TORONTO — Following on the heels of a major specification update and its eighth annual plug fest, NVM Express is poised to have a busy year as it continues to develop the base NVMe specification while expanding the NVMe Management Interface (NVMe-MI) specification and one for accessing SSDs on a PCIe bus over fabrics.
In June, the NVMe specification got its first major update in nearly three years, putting it on the cusp of becoming the defacto standard for SSD interfaces. Version 1.3 added a significant number of new features, something that hasn't been done since November 2014, encompassing 24 technical proposals spread across three major buckets that address client, enterprise and cloud features. Most significant was improved support for virtualization so developers can more flexibly assign SSD resources to specific virtual machines, thereby addressing latency.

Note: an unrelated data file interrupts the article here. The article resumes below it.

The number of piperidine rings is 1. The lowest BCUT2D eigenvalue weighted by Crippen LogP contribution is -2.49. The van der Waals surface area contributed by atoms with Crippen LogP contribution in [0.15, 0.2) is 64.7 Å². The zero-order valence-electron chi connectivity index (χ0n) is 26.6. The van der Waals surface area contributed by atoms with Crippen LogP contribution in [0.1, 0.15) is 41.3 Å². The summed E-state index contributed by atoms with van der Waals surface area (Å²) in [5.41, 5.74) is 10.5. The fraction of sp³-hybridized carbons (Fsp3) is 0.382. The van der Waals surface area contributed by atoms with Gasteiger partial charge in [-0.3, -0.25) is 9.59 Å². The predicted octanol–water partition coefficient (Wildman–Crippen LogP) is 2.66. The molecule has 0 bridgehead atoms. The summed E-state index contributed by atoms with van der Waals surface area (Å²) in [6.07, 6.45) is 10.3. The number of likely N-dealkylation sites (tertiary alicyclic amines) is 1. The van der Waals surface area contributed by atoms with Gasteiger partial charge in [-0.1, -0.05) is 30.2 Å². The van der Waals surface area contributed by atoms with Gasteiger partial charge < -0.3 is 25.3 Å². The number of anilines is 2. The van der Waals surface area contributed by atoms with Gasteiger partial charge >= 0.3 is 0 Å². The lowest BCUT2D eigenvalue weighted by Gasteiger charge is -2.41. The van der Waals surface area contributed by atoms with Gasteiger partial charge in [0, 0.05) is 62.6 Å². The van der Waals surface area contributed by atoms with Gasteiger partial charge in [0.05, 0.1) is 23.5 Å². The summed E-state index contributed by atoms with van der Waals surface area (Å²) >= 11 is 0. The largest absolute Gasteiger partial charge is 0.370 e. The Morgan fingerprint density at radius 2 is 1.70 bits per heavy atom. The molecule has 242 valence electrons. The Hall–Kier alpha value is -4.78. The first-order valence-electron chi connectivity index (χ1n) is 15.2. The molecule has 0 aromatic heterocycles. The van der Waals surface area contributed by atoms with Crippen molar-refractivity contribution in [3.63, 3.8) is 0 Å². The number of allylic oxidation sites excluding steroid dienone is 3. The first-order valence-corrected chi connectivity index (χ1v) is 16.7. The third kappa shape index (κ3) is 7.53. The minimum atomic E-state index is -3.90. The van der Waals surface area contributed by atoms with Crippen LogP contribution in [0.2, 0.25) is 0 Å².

Meanwhile, the eighth NVMe Plugfest at the University of New Hampshire Interoperability Laboratory last fall offered the first official NVMe Over Fabrics (NVMe-oF) compliance and interoperability transport layer testing for RoCE, Remote Direct Memory Access (RDMA) over Converged Ethernet, and the Fibre Channel. UNH-IOL fills the role of independent testing provider of standards conformance solutions and multi-vendor interoperability, and the latest plugfest generated 14 new certified products for the base NVMe integrators list and one for the NVMe-MI integrators list. Eight inaugural products were also approved for the newly launched NVMe-oF integrators list, which accepts RoCE initiators and targets, Ethernet switches, as well as Fibre Channel initiator, targets and switches and software.
The NVMe-oF specification was first published in 2016 to extend NVMe onto fabrics such as Ethernet, Fibre Channel and InfiniBand, and provide access to individual NVMe devices and storage systems. It's set to get a further update by mid-year, according to David Allen, NVMe board member and Seagate's senior director of marketing. NVMe-oF 1.1 will include enhanced discovery, in-band authentication and TCP transport binding. He said many of the high availability features that are part of SCSI and Fibre Channel have become integrated into current SSDs.